It's an All Play evening with 15 glorious games. Weather shouldn't affect things, although it could delay start times in St. Louis and Chicago.
The stack of the day comes from Milwaukee, where the home town Brewers will face Toronto's J.A. Happ. His career platoon split isn't huge, although he does allow more hits and power to righties. The main issue is his talent level - he fits in at the back of a rotation. The Brewers can stack a murderer's row of righties, many of whom destroy left-handed pitching. The Brewers tend to be expensive, but a Milwaukee stack is easier to purchase than a similar group from the Angels or Tigers. Here's where things get weird. Despite the presence of so many platoon bashers, the Brewers lineup as a whole ranks in the bottom third against left-handed pitching. I'm willing to dismiss that tidbit as an outlier and move on. A lineup with Jonathan Lucroy, Ryan Braun, and Carlos Gomez (among others) can't actually be bad against southpaws. It's inconceivable.
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Jose Altuve - HOU: The Astros leadoff man will have the platoon advantage at Yankee Stadium. He's not a big power threat, but the possibility for a home run exists. More importantly, he'll face a mediocre pitcher in Chris Capuano and could rack up a multi-hit game.
Giancarlo Stanton - MIA: Stanton draws a matchup with Miles Mikolas - he of the 7.71 ERA, 5.25 FIP, 37 percent fly ball rate, and 12 percent HR/FB ratio. Only one factor stands against Stanton - the game is at Marlins Stadium. Stanton's power is seemingly undaunted by his home park's dimensions, so it's not a huge consideration. If Mikolas bothers to pitch to Stanton, big things could happen.
Robinson Cano - SEA: Cano will play in Philadelphia, where he's more likely to display a power stroke than Safeco Field. He'll face his former teammate A.J. Burnett who is still battling a hernia suffered early in the season. Unsurprisingly, the right-hander's numbers are a big step down from his impressive 2013 season. Cano's also been mildly disappointing, although his performance is right where we should have expected it.
Anthony Rizzo - CHC: The Giants are unleashing Ryan Vogelsong on the Cubs. Vogey has bounced back this season, primarily by getting his home run rate back under control. He's also increased his velocity back over 90 mph and buffed his strikeout rate in the process. Vogelsong comes with notable splits. Lefties hit him for a .281/.326/.440 line. Rizzo actually has a reverse platoon split this season, although small sample size probably explains that anomaly. Over his career, he's been quite a bit better against righties than lefties.
Buster Posey - SFG: It's a weird year for Posey. He's never really caught fire at any point, but he's still produced at a solid level. Included in his solid production is a healthy .295/.348/.459 against lefties. He'll face southpaw Tsuyoshi Wada today at Wrigley Field. The combination should bring out the best version of 2014 Posey.
Josh Willingham - KAN: The Royals are visiting Coors Field and their clutch of left-handed starting pitchers. Tyler Matzek gets the call tonight, which bodes well for Willingham. He's always possessed platoon splits and this year is no different - he's hitting .256/.372/.474 against southpaws. Add in the Coors Field effect and there is potential for a big night. A few nitpicks to consider: he seems to bat sixth for the Royals, and his lofty strikeout rate makes him a high variance pick.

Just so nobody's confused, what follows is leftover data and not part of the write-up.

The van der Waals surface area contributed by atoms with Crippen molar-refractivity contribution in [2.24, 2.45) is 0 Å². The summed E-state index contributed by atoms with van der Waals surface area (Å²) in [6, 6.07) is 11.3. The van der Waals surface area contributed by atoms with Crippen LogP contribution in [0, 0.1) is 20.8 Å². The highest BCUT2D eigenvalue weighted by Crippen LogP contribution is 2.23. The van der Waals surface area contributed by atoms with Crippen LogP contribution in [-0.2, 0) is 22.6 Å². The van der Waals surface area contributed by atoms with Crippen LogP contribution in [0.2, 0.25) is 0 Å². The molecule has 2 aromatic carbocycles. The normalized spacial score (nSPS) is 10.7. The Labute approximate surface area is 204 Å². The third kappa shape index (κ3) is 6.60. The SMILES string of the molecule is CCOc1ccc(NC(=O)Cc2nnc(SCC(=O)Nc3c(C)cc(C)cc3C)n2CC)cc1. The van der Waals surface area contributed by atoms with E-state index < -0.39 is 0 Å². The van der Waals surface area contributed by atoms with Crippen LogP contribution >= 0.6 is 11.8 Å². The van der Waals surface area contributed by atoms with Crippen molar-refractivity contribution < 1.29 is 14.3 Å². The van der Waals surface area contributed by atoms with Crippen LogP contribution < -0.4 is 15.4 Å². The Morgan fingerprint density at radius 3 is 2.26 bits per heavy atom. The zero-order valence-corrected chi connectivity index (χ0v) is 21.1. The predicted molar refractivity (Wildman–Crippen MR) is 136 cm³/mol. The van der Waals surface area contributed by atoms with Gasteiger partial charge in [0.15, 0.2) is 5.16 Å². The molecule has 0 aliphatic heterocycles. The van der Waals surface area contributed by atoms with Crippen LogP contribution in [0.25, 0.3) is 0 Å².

Evan Gattis - ATL: Gattis has been laying low since returning from the disabled list. He has a difficult matchup against Francisco Liriano, but it's still pretty exciting to find Gattis in the bargain bin with the platoon advantage. The game is at spacious PNC Park, so look to use Gattis only if you can't fit one of the better catchers above into your lineup.
Billy Butler - KAN: Butler's been a disappointment on many levels this season, but he's hit well in the second half - .312/.348/.486. Half season split stats are arbitrary, so it's important to avoid putting too much weight on them. That said, Butler is swinging the way we expect, filling in at first base for Eric Hosmer, and about to start a series at Coors Field. Huzzah.
Derek Jeter - NYY: Jeter's done as a fantasy asset, but you can still try to tickle a little value out of his combination of bargain bin price and lineup slot. He'll have the platoon advantage against a adequate pitcher in Brett Oberholtzer. You can't expect power or even a multi-hit game from Jeter, but he's a solid value if you need to squeeze a dirt cheap option into the lineup. It's difficult to get production out of the shortstop position, so it's not a bad place to skimp.
Stephen Strasburg - WAS: Strasburg earns top billing tonight with a start against the Diamondbacks. Strasburg is at home, which increases his chance of a win slightly. More importantly, he's against a Diamondbacks lineup that was impotent when it had Paul Goldschmidt to anchor it. Now the big bat for Arizona is either a guy who spent most of the season on the disabled list (Mark Trumbo) or a catcher who looks gassed (Miguel Montero).
Jered Weaver - LAA: Weaver is on here for one reason and one reason alone - he has a very good shot at a win against Allen Webster. Weaver averages about six and one-third innings per start with a league average strikeout rate. The Boston lineup is pretty soggy these days, so it all seems to add up for the veteran.
Chris Capuano - NYY: Here's a guy I never expected to recommend. His value is derived from his low price, which is helped by his time in the bullpen. The Yankees have gotten at least six innings out of every Capuano start. The lefty will face a Houston lineup that is prone to strikeouts. If you prefer to target Yankees, Oberholtzer (listed below), has a similar mix of left-handedness and ability to last deep into the game.